If not wholly canceled, COVID-19 has at least postponed everyone’s vacation plans for the year. Whether it’s that European trip to find yourself or that trendy trip to Iceland everybody is taking all of a sudden, we’re all staying grounded for now. I started thinking, though, that a restriction on travel doesn’t have to mean a limit on the cultural experience. We’re used to sipping on the American classics, but why can’t we travel around the world in our kitchens? That pushed me to create an Around the World Cocktail Menu. Think Epcot, but just for alcohol. Almost all of these cocktails can easily be made at home, barring some that feature native ingredients. I did try to include some dupes for those, so no cocktail is off-limits. Let us know in the comments what your national cocktail is or if you’ve tried any from our list. You can also tag us at @boozeworldnews on Instagram to show us your creations!
The Dawa | A much-loved cocktail in East Africa, Dawa translates to “medicine” in Swahili. Legend has it that this cocktail can cure just about anything and gained popularity at The Carnivore restaurant in Nairobi.
- 1 ¾ oz Vodka
- 1 tsp Brown Sugar
- 1 lime, quartered
- Place lime wedges and brown sugar in a lowball glass and muddle, 5-10 seconds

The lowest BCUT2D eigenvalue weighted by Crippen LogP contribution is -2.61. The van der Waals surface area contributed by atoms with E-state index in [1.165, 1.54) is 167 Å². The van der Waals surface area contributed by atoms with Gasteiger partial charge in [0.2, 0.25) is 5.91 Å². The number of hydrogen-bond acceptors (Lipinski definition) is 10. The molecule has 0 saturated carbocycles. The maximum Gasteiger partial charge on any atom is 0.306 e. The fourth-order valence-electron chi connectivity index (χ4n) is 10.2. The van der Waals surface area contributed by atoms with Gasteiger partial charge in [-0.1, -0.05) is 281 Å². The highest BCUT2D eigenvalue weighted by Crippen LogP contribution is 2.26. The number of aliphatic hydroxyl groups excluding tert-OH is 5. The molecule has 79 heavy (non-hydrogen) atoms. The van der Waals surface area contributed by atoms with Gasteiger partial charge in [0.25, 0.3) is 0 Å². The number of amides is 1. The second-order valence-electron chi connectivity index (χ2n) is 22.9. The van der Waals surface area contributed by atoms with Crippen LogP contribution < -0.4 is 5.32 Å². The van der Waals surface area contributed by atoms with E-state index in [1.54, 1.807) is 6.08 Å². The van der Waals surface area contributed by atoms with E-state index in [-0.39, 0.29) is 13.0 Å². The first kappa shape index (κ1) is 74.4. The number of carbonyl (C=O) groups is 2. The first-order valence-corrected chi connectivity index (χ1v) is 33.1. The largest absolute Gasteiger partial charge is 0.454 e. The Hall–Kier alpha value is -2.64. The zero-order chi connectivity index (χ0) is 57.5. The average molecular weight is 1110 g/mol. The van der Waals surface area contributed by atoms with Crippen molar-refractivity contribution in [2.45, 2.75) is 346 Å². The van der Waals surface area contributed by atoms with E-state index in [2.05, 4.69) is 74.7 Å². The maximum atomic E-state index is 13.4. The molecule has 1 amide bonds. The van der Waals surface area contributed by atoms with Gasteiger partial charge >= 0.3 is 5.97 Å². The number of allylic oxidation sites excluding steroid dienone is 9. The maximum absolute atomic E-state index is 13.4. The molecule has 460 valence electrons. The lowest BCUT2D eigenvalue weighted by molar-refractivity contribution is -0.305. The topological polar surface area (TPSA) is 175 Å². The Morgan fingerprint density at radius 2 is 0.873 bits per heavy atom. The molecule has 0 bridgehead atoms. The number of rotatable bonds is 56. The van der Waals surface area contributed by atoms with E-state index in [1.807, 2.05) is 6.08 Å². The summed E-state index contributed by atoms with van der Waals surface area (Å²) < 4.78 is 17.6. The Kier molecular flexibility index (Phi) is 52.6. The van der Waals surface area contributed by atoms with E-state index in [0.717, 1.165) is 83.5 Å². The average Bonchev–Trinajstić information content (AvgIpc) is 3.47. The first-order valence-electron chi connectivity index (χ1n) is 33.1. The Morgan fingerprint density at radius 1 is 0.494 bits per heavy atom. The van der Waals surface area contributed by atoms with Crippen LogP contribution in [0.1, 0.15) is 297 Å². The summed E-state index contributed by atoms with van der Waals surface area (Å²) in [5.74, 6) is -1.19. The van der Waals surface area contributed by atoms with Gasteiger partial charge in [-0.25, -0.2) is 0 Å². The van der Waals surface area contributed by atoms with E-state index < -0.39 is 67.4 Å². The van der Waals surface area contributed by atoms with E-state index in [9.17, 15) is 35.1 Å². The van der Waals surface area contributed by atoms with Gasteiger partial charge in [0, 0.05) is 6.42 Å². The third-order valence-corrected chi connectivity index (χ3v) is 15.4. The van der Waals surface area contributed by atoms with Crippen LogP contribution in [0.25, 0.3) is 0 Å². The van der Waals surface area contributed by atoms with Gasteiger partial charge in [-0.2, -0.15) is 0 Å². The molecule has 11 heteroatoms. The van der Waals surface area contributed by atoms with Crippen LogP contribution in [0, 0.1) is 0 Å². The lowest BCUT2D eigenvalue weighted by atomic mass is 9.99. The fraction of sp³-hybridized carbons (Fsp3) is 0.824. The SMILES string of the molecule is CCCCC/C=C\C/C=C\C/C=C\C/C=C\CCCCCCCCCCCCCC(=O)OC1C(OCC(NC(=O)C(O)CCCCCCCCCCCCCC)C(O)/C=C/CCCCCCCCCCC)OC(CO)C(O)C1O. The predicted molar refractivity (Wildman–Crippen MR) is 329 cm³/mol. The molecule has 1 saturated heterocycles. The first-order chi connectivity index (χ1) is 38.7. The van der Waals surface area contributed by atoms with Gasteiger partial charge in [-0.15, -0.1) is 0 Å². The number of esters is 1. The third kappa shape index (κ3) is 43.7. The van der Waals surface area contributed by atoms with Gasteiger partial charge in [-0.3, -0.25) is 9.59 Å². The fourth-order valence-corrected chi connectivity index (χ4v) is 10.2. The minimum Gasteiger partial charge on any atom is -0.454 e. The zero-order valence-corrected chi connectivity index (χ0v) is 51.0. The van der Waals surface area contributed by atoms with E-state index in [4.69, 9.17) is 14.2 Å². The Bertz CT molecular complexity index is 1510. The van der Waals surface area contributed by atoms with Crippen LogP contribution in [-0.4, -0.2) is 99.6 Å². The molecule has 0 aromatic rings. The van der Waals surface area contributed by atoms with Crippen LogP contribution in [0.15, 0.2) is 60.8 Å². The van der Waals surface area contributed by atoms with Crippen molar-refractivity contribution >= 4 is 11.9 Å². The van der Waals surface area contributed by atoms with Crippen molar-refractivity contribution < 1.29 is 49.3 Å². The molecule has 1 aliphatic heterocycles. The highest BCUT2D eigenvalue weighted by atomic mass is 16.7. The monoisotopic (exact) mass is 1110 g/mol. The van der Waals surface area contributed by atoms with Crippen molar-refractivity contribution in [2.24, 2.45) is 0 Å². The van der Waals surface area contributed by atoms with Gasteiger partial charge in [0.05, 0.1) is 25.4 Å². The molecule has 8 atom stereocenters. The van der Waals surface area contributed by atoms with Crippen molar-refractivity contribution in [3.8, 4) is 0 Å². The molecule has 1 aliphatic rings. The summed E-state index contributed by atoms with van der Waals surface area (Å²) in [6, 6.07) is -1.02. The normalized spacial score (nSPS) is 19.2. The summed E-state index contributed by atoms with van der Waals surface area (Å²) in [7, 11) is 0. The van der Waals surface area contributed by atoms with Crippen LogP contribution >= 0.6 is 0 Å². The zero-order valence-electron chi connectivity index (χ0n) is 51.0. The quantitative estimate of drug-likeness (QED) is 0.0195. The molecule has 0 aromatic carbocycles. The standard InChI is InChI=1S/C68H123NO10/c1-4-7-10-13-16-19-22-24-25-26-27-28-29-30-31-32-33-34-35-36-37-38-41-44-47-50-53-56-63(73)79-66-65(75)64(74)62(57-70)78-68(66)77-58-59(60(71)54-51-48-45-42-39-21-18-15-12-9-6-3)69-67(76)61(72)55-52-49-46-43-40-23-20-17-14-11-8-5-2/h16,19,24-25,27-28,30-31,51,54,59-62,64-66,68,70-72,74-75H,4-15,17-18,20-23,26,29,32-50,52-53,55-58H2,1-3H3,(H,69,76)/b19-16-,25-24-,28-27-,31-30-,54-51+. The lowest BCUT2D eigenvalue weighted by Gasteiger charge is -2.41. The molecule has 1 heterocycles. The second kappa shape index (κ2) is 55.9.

- Add vodka and crushed ice
- Traditionally, a Dawa stick is coated in honey and placed in the drink, but a regular wood stirrer covered in honey or a spoonful of honey will also work
- Stir the drink using the stick or spoon, and continue occasionally stirring to add sweetness
The Black Russian | This dark cocktail was created in Brussels in 1949 by Gustave Tops, bartender at Hotel Metropole. It was created in honor of Perle Mesta, the U.S. Ambassador to Luxembourg, and has been described as the “big brother” to the well known White Russian.
- Combine ingredients in a lowball glass with ice
- Stir 10-15 seconds until combined
Caipirinha | Known as Brazil’s signature drink, the Caipirinha is equally as refreshing as it is easy to make. The main ingredient, Cachaça, is distilled and mostly sold in Brazil, but you can find brands like Novo Fogo and Leblon sold in the U.S.
- 2 oz Cachaça
- ½ Lime
- Cut half of a lime into small wedges and place in a lowball glass
- Add sugar and muddle
- Add ice and Cachaça
- Stir until combined
- Garnish with a lime wedge or wheel
Black Velvet | A classic British cocktail, the Black Velvet was first made by a bartender at Brooks’s Gentlemen’s Club in 1861 London. Combining equal parts stout and Champagne, the drink was originally created to mourn the death of Prince Albert.
Serendipity | This cocktail hails from Bar Hemingway at the Ritz Paris.
Colin Field, regarded as the world’s most exceptional bartender by Forbes, and head bartender at Bar Hemingway, has shared his recipe with the world, allowing us to make our own at home.
- Place a bunch of fresh mint in a highball glass
- Add sugar, apple juice, Calvados and ice
- Top with Champagne
Tropical Itch | This tropical cocktail was invented in 1957 by Harry Yee, bartender at the Hilton Hawaiin Village in Waikiki.
- 1 ½ oz Bourbon
- 1 oz 151 Proof Rum
- 1 oz Dark Rum
- ½ oz Orange Curacao or Triple Sec
- ½ oz Lemon Juice
- 4 oz Passion Fruit Juice
- 1-2 Dashes Angostura Bitters
- Combine all ingredients in a shaker filled with ice and shake about 15-20 seconds
- Strain into tulip or highball glass filled with ice
- Traditionally garnished with a bamboo back scratcher, pineapple, mint, orange, or paper parasol garnishes will also work